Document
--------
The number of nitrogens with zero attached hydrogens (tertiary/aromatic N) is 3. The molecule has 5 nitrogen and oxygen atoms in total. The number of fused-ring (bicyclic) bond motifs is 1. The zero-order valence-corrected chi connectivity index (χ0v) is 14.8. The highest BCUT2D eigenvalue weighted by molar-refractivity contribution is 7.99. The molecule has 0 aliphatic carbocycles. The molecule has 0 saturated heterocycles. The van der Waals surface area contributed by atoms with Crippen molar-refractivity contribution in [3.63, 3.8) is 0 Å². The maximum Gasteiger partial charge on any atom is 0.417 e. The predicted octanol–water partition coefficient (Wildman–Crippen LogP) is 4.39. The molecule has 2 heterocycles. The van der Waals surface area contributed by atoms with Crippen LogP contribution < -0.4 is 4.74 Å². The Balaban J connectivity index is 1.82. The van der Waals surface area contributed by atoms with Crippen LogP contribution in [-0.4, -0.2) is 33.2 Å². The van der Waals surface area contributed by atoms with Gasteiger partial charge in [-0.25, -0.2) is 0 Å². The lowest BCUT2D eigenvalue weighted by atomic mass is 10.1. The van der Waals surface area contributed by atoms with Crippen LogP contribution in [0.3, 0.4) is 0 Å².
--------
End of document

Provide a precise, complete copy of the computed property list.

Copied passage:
The number of nitrogens with zero attached hydrogens (tertiary/aromatic N) is 3. The molecule has 5 nitrogen and oxygen atoms in total. The number of fused-ring (bicyclic) bond motifs is 1. The zero-order valence-corrected chi connectivity index (χ0v) is 14.8. The highest BCUT2D eigenvalue weighted by molar-refractivity contribution is 7.99. The molecule has 0 aliphatic carbocycles. The molecule has 0 saturated heterocycles. The van der Waals surface area contributed by atoms with Crippen molar-refractivity contribution in [3.63, 3.8) is 0 Å². The maximum Gasteiger partial charge on any atom is 0.417 e. The predicted octanol–water partition coefficient (Wildman–Crippen LogP) is 4.39. The molecule has 2 heterocycles. The van der Waals surface area contributed by atoms with Crippen LogP contribution < -0.4 is 4.74 Å². The Balaban J connectivity index is 1.82. The van der Waals surface area contributed by atoms with Crippen LogP contribution in [-0.4, -0.2) is 33.2 Å². The van der Waals surface area contributed by atoms with Gasteiger partial charge in [-0.25, -0.2) is 0 Å². The lowest BCUT2D eigenvalue weighted by atomic mass is 10.1. The van der Waals surface area contributed by atoms with Crippen LogP contribution in [0.3, 0.4) is 0 Å².